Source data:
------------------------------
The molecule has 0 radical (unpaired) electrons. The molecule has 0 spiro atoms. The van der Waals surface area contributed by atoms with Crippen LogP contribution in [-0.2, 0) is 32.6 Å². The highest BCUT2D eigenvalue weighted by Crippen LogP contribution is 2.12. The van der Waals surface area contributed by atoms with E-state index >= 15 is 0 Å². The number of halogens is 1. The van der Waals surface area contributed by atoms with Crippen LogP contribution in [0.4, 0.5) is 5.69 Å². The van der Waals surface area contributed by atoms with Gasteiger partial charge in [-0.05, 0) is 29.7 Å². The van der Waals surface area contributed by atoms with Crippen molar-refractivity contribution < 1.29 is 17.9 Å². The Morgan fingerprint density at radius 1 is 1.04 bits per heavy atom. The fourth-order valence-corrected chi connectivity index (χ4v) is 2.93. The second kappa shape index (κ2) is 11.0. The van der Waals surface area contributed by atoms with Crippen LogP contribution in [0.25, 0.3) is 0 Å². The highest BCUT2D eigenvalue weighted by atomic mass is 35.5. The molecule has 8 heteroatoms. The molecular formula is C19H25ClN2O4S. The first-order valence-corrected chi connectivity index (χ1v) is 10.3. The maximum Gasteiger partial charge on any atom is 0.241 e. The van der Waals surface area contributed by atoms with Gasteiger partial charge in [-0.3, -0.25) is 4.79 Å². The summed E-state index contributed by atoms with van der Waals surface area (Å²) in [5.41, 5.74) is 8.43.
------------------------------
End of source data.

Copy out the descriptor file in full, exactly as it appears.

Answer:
The molecule has 0 radical (unpaired) electrons. The molecule has 0 spiro atoms. The van der Waals surface area contributed by atoms with Crippen LogP contribution in [-0.2, 0) is 32.6 Å². The highest BCUT2D eigenvalue weighted by Crippen LogP contribution is 2.12. The van der Waals surface area contributed by atoms with E-state index >= 15 is 0 Å². The number of halogens is 1. The van der Waals surface area contributed by atoms with Crippen LogP contribution in [0.4, 0.5) is 5.69 Å². The van der Waals surface area contributed by atoms with Gasteiger partial charge in [-0.05, 0) is 29.7 Å². The van der Waals surface area contributed by atoms with Crippen molar-refractivity contribution < 1.29 is 17.9 Å². The Morgan fingerprint density at radius 1 is 1.04 bits per heavy atom. The fourth-order valence-corrected chi connectivity index (χ4v) is 2.93. The second kappa shape index (κ2) is 11.0. The van der Waals surface area contributed by atoms with Crippen LogP contribution in [0.25, 0.3) is 0 Å². The highest BCUT2D eigenvalue weighted by atomic mass is 35.5. The molecule has 8 heteroatoms. The molecular formula is C19H25ClN2O4S. The first-order valence-corrected chi connectivity index (χ1v) is 10.3. The maximum Gasteiger partial charge on any atom is 0.241 e. The van der Waals surface area contributed by atoms with Gasteiger partial charge in [-0.3, -0.25) is 4.79 Å². The summed E-state index contributed by atoms with van der Waals surface area (Å²) in [5.41, 5.74) is 8.43.